ward. The result would be an appar-
ent deadlock, but highway department
officials ,declare that there will be no
tie-up in the work for the simple
reason that the counties, when served
with an ultimatum to pay, will pay
rather than be ov'erlooked in this
year's program.
That the state is within its rights in
not paying state reward claims to
counties immediaely, is the conten-
tion of the highway department. Offi-
cials point out that the state has not
the money at this time to pay the
claims, and that the law provides that
they need not be paid until there is
money in the treasury.
Midget on Church Program Tonight
' Entertainment at the First Metho-
dist church starting at 7:30 o'clock
tonight will be furnished by Miss May
Consaul and several members of the
School of Music. The program is
under the a spices of the Young Wo-
men's auxiliary of the church. Miss
Consaul is a professional character
reader and has traveled around Michi-
gan for quite a time. She is a real
midget, and although she is about
forty years old, ahe has the growth
of an eight-year-old child.
__R A E
_ ast Times Today
DOUGLAS McLEAN in
"PASSING THROUGH"
Also Century Comedy
This "AD" with 16 Cents will
admit you today.
Note: Tae Rae has discontinued
Serial Pictures on Friday.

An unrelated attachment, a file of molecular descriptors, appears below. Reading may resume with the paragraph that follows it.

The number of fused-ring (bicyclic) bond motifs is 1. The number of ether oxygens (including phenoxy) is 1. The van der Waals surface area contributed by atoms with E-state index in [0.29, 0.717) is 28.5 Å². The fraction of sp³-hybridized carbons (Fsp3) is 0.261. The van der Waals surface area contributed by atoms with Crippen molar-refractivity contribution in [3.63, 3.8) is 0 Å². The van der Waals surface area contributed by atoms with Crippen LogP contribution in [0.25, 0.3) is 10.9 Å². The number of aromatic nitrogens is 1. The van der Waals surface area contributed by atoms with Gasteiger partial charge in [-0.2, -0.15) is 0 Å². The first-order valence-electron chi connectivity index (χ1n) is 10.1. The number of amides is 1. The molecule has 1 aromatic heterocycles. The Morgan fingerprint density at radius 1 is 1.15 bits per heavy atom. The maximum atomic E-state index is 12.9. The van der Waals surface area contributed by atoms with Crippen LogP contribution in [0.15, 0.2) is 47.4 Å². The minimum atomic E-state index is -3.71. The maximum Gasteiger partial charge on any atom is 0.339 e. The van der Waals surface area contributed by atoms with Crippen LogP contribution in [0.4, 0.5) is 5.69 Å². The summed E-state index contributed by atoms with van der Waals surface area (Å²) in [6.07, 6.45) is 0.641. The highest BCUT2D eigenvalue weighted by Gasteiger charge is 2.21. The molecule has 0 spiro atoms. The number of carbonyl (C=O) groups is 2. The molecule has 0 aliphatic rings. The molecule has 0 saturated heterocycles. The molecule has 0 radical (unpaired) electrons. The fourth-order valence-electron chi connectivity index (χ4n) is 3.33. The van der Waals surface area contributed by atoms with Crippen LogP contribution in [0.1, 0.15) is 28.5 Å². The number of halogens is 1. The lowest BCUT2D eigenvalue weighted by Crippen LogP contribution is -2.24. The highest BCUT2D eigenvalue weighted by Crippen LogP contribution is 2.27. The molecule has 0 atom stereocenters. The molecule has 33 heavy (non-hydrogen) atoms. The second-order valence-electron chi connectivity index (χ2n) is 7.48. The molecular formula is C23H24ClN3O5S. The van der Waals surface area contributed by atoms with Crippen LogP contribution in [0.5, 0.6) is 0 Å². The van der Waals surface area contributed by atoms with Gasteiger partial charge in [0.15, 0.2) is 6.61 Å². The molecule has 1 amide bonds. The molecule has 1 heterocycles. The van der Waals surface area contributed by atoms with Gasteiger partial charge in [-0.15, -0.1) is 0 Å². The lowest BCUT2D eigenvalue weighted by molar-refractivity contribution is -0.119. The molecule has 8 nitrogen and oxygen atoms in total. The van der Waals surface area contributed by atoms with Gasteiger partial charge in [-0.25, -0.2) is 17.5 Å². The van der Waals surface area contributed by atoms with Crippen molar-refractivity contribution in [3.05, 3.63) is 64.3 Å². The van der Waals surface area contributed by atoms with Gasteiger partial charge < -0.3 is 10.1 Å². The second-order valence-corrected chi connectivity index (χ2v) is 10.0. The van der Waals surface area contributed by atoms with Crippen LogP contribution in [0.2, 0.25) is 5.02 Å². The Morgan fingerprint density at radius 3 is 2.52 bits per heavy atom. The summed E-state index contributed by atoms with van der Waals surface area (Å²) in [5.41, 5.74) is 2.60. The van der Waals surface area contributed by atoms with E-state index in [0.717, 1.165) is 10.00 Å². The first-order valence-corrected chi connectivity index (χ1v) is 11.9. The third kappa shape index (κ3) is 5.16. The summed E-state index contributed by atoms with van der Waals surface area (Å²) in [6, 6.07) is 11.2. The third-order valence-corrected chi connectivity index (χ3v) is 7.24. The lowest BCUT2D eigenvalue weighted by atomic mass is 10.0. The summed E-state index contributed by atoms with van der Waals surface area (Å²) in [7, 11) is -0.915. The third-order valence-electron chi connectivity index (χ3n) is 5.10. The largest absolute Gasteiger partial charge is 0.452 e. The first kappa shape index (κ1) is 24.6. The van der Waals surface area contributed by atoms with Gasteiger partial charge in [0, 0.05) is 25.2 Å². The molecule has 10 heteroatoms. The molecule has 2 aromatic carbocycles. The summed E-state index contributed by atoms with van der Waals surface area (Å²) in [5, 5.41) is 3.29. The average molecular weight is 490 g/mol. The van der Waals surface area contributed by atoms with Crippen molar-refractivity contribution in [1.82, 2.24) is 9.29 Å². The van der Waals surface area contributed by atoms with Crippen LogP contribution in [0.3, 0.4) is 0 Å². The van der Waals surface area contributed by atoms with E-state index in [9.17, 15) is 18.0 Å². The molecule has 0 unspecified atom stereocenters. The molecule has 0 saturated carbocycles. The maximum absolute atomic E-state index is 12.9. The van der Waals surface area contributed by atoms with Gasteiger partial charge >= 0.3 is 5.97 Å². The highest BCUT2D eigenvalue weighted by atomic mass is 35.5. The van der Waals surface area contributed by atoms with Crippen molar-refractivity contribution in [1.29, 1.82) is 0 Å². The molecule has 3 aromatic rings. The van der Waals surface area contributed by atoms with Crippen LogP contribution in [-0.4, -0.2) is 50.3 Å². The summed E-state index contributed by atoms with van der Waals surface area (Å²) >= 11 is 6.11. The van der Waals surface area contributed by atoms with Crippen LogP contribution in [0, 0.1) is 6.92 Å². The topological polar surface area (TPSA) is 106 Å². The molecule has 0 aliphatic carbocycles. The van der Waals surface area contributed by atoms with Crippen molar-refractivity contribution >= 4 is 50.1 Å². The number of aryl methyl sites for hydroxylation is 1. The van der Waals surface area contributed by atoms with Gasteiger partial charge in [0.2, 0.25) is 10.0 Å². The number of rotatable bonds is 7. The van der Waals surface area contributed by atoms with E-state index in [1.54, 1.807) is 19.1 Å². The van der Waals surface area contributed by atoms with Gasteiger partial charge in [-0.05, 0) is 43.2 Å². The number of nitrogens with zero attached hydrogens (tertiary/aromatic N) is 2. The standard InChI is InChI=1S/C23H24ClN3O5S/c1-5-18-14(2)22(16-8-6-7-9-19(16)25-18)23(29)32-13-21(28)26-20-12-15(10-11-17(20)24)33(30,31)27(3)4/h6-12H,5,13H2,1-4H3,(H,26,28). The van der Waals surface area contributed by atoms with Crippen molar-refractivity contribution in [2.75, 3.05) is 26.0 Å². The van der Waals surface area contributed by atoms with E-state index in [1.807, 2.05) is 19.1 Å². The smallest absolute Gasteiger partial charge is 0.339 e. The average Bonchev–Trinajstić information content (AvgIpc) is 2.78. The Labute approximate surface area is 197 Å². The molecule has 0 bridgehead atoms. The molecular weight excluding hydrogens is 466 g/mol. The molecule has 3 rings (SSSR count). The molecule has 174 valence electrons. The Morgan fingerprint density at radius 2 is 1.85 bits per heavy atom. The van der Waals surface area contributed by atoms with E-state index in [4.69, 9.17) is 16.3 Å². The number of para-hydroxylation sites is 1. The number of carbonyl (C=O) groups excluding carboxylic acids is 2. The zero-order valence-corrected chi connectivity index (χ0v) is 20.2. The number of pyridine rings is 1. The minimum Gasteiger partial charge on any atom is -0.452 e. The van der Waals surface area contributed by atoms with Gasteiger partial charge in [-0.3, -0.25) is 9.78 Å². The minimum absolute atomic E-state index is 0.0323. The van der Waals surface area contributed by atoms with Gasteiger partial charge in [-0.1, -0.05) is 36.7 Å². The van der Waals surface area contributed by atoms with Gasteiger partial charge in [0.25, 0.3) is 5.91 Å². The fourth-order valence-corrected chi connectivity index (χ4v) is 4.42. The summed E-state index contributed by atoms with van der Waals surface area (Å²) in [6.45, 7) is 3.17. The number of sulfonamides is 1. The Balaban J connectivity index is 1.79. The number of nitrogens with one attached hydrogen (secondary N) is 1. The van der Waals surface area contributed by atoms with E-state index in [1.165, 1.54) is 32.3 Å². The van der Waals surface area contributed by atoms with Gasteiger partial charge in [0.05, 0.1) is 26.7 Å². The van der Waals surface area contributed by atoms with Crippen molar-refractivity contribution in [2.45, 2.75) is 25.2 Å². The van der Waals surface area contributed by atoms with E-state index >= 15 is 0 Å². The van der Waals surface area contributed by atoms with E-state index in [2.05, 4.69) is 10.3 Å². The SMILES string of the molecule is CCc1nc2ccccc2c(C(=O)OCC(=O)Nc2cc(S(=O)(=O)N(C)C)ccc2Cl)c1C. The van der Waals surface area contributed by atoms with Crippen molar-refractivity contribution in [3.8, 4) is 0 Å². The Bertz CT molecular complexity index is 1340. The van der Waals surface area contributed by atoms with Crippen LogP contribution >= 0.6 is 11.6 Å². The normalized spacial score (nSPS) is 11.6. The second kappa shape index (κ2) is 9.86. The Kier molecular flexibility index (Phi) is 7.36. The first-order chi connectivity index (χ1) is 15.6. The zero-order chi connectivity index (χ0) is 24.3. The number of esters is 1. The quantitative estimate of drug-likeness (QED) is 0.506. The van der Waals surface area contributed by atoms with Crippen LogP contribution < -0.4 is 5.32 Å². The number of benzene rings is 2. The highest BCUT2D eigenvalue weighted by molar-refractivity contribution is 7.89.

-nR A Em

Know Your Alumni
(By Courtesy of Chimes)
Do You Know
That Harry Alverson Franck was
born in Munger, Michigan, in 1881,
that he traveled around the world in
1904 and has been traveling ever
since, that he knocked about in South
America on a recent tramping tour
and wrote as a result a book called
"Vagabonding Down the Andes," an-
other addition to his long list of ex-
periences, that he is a prominent lec-
turer and appeared in Ann Arbor very
recently in that capacity, that he is
FRIDAY - SATURDAY
Alice Calhoun

a frequent contributor to Century,
and finally and most important, that
he graduated from the Lit School in
1903?

in

Tny Sag's Marionettes

4

as

Mimes

Theatre

. -.

March 10th,'Afternoon and Evening

Afternoon 3:3O-"The Rose and the Ring"
Evening 8:00-"Rip Van; Winkle"

in
"The Matrimonial
Web'.."

" .

I

Children under ten, $1
Tickets at Wahr's

Others $1.50
and Graham's

ry' -
/f. / / ~

THE TURKISH CICARETTE

'FO ^T
ARE yAOEESPE iVAtĀ£1
OS11 tA41C F 6 4tA
1 M1E9Ft4RT

{i^ 4.y _':

,
" '

EVERY day MURADS
are held higher in the.
estimation of the men
who smoke them.
They are the standard of
Taste.a
They are 100% pure Turk-
ish tobacco of the finest
vaetoes grown.
They never disappoint -

never fail-never change-
You are proud to smoke
them in any company-,on
any occasion.
They are the largest sell.
ing high-grade cigarette in
the world.
The cigarette smokers of
America DO prefer Quality
.o Quantity.

20,

I

M~akers .oJ the Iig-cM QrSt&, Turkish
and E~p (Jan (#yarees in the MWndd

Judge for Your

i

I

999 TAXI
NOW 35 Cents

Matinee,
Adults

_ ..~ .

2 -3:30

Evening, 7 - 8:40

,20c
Kiddles, 10.

Adults, 3Qc

Friday

- Saturday

Corinine

Gr iffith

Every Passenger Insured
Against Accident

IN AN INTENSELY DRAMATIC
PHOTOPLAY OF CONTRASTS

r

ORAL

FIBRE

A GOOD

RETURNED BY POPULAR REQUEST

ESTMENT

BUY

AN

Snub
Pollard

DOD O

RE I D

Pathe

Niece of Wallace Reid

N

DELIGHTED A LARGE AUDIENCE
LAST NIGHT WITH HER

OVERC O A T

IN

CLEVER SONGS,

4.

f

Less 33 1-3%

WUERTH

"Rich Man,
Poor Man"

DANCES

.

IMPERSONATIONS
And Will Perforin Friday and Saturday

ORCHES

WADHAMS & CO.